Dear readers, hubby Helmut and I are shaking with excitement, or could it be delirium tremors, as we are about to land at Rafic Hariri airport in Beirut, Lebanon. And who can blame us? Lebanon’s capital is a most marvelous and intoxicating city, and has been a hub of civilization for thousands of years. The ancient Romans loved it so much, in fact, that Berytus, as it was once called, became the preferred holiday destination of Julius Caesar’s son-in-law, General Pompey The Great, who added the city, along with the entire region, to the Roman Empire, in 64 BC.
Nowadays in Beirut, only a few scattered remnants can be found of this once mighty Empire.
The Empire Nowadays
For most Roman soldiers, Beirut was a popular overseas posting, with literally LEGIONS of them spending their free time skiing in the nearby mountains and skinny-dipping in the Mediterranean Sea – often on the same day, according to the archaeological brochures.
For those early Travelers in Togas, Beirut had a lot to offer, especially when it came to reconstructive surgery. Historians now believe that Pompey did not arrive on these shores as a conqueror, but as the first Cosmetic Tourist in antiquity. The General, we now know, was called ‘The Great’ because of a certain enlarged anatomical feature, which might possibly have been his nose.
Nowadays, Beirut is well-established as the ‘Cosmetic Capital’ of the East. However, before laser surgery became popular, the city was more commonly known as the ‘Paris of the East’ because of its creative use of plaster.
ARRIVAL IN BEIRUT
Interestingly, there is a plethora of words one could use to describe the citizens of Beirut, but the following adjectives spring most readily to mind: charming, resourceful, well-educated, impatient. Did I mention they are also experts at multi-tasking? Despite our having taken FULL advantage of the in-flight drinks menu, Helmut and I are still conscious enough to note that our airport taxi driver, Abdul, is hurtling through Beirut’s suburbs at break-neck speed, while simultaneously texting, drinking, smoking, ranting on about the price of petrol, and regaling us inebriated old fossils, with tales of his glorious past.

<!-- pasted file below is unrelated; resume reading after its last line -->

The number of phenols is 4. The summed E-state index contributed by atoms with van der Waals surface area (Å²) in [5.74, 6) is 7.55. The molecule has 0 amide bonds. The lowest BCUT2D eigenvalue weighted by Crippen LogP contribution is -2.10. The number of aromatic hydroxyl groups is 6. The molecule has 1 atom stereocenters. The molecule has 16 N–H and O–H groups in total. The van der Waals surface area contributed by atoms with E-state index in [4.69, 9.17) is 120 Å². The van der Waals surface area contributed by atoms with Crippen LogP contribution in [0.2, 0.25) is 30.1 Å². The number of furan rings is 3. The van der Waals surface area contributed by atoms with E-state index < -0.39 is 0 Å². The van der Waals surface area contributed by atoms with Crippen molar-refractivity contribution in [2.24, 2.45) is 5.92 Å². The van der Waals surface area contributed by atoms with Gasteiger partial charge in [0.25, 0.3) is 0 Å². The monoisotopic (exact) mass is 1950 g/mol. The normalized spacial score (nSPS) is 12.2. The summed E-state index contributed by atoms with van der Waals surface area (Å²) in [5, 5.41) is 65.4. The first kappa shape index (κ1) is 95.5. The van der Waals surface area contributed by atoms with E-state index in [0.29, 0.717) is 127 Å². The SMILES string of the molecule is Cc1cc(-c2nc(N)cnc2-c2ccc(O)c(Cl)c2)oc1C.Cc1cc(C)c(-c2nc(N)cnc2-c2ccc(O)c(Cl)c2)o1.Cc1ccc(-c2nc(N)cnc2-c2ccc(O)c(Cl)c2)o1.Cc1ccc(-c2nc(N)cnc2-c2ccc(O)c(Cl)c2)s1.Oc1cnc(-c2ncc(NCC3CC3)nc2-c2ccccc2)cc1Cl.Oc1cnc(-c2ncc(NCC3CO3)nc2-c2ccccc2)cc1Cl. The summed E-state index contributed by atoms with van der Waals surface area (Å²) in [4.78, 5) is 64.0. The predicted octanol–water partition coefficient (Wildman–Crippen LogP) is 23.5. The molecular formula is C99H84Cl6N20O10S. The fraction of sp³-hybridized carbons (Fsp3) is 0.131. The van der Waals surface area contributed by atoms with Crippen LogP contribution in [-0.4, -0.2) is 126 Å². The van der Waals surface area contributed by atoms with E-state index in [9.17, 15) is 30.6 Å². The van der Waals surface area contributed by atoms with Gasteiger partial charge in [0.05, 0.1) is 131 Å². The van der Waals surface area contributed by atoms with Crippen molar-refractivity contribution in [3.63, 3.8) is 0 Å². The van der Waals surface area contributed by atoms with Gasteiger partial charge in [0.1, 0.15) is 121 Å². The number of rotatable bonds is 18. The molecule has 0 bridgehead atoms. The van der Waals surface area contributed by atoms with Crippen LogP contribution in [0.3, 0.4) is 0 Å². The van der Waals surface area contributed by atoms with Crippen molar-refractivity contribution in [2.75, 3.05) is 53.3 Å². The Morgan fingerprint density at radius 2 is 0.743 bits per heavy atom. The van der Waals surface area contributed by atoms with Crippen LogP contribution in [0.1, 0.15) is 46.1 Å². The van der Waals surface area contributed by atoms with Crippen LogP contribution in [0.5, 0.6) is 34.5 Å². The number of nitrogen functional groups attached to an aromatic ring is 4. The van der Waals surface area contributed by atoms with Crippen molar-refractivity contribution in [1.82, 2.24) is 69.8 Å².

Abdul is typical of most Lebanese – he is able to rant in three different languages: Arabic, French and English. Unfortunately, Colour Blindness seems to be the evolutionary trade-off for this man’s, and indeed for this nation’s, superb linguistic skills, because en route to our hotel, Abdul, and every other Beirut driver, fail to stop at any red lights!
The next morning, Helmut and I have red lights of our own to deal with, in the form of a hangover.
DYE-HARDS OF BEIRUT
Dear readers, could Beirut be our very own Near-Eastern ‘Shangri-La’ – a fabled kingdom in which one barely ages? Yes! Because it’s hard to spot just ONE grey hair among Beirut’s senior citizens. Or even blue or purple hair. Or even NO hair. Hubby Hemut, who is folically-challenged, and who usually relies on a quick Comb-Over before going out, books a consultation to discuss a hair transplant, but somehow changes his mind when the trichologist proudly shows him a photo of a recent client.
GROOMING AND GLAMOUR:
On our first city walkabout, we notice that beautiful Beirut women – or ‘Beirutifuls’ as Helmut cleverly dubs them – are simply stunning, with lustrous, thick hair, and make-up to match. Hubby Helmut wistfully recalls the time when my hair too, was lustrous and thick. Fortunately these days, a well trained wax therapist and a heavy-duty dissolvent takes care of that little problem!
Strolling in Beirut’s elegantly restored Downtown area, Helmut and I cannot believe the STAGGERING number of stylish women. Could they possibly be staggering because of their shoe choices? YES! Sadly, these high heeled fashionistas, are badly poised to create an equally staggering number of well heeled podiatrists, chiropodists and orthopedic surgeons…
= WELL HEELED FOOT DOCTOR $$$
Next time: Lebanese Cuisine + Potholes.